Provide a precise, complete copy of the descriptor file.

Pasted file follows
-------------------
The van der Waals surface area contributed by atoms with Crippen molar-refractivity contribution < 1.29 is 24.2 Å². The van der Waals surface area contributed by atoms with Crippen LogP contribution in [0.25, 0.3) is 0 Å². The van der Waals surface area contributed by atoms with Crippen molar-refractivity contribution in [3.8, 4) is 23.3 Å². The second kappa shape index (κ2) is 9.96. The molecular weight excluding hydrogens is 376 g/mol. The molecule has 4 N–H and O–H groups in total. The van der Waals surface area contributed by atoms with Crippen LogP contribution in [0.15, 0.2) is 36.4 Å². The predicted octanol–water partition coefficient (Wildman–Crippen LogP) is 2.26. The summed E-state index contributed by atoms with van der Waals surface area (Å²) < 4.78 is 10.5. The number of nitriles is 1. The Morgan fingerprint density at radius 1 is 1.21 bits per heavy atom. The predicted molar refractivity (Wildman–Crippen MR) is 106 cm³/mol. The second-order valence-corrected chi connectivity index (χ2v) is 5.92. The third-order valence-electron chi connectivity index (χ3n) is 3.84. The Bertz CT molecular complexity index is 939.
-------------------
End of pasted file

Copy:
The van der Waals surface area contributed by atoms with Crippen molar-refractivity contribution < 1.29 is 24.2 Å². The van der Waals surface area contributed by atoms with Crippen LogP contribution in [0.25, 0.3) is 0 Å². The van der Waals surface area contributed by atoms with Crippen molar-refractivity contribution in [3.8, 4) is 23.3 Å². The second kappa shape index (κ2) is 9.96. The molecular weight excluding hydrogens is 376 g/mol. The molecule has 4 N–H and O–H groups in total. The van der Waals surface area contributed by atoms with Crippen LogP contribution in [0.15, 0.2) is 36.4 Å². The predicted octanol–water partition coefficient (Wildman–Crippen LogP) is 2.26. The summed E-state index contributed by atoms with van der Waals surface area (Å²) < 4.78 is 10.5. The number of nitriles is 1. The Morgan fingerprint density at radius 1 is 1.21 bits per heavy atom. The predicted molar refractivity (Wildman–Crippen MR) is 106 cm³/mol. The second-order valence-corrected chi connectivity index (χ2v) is 5.92. The third-order valence-electron chi connectivity index (χ3n) is 3.84. The Bertz CT molecular complexity index is 939.